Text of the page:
Thoroughly nonjudgmental in its observations, Pierre Salvadori’s In the Courtyard ranks as one of the funnier films about victims of depression and mental illness.
The afflicted are Antoine (Gustave Kervern) and Mathilde (Catherine Deneuve), and their chemistry provides the dynamic that powers Salvadori’s idiosyncratic portrait. Antoine is a singer who no longer takes pleasure in music; a deeply depressed insomniac, he needs a change. He ends up working as a janitor in the apartment building owned by Mathilde and her husband, Serge (Féodor Atkine), and his misguided, hapless attempts to do his job provide the basis for much of the narrative.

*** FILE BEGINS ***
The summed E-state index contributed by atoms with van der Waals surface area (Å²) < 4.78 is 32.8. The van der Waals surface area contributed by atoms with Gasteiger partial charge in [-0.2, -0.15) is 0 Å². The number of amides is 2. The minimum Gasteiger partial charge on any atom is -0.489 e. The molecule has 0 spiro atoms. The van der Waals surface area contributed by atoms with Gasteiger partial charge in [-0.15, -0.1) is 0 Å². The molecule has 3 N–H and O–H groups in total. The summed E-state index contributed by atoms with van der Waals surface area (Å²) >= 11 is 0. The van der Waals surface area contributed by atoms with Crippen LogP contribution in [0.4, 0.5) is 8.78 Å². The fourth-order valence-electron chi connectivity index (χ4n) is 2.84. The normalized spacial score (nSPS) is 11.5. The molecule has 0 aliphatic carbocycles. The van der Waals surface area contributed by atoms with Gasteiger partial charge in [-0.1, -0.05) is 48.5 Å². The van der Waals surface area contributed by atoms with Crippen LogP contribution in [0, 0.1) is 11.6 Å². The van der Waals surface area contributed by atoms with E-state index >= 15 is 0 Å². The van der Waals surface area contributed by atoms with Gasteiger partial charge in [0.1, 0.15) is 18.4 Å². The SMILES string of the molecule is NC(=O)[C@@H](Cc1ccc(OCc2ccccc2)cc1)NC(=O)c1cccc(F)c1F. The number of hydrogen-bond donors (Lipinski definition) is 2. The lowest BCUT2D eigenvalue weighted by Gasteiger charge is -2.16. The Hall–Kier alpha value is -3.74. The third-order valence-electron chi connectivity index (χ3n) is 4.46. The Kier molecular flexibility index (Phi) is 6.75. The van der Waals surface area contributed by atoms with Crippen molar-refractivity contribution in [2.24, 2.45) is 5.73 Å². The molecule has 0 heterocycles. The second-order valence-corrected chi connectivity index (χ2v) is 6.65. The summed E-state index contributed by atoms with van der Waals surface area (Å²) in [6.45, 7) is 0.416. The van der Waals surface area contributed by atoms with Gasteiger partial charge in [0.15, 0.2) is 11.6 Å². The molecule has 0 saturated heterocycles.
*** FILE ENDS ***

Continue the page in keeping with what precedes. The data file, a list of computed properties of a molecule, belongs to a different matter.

Weathered down by life, Antoine is too despondent to enforce the complex’s rules: He’s soon smoking crack with one of the tenants (Pio Marmaï) and allowing a homeless man, Lev (Oleg Kupchik), to live there illegally. Salvadori’s refusal to judge Antoine lends a detached, almost comical air to the proceedings, building to a hilarious sequence where a fastidious architect tenant’s model building is eaten by Lev’s mutt.
The narrative turns with Mathilde’s own mental issues: After a crack appears in her wall, she begins to suspect the foundation’s stability may be in danger, and mounts an investigation into the structure’s integrity that begins to erode her mental health. As her sanity slips and her marriage strains, the broken Antoine provides emotional support for the increasingly harried Mathilde. It’s in the portrait of these compromised individuals’ relationship that the film finds its emotional heft.
This article from the Village Voice Archive was posted on April 8, 2015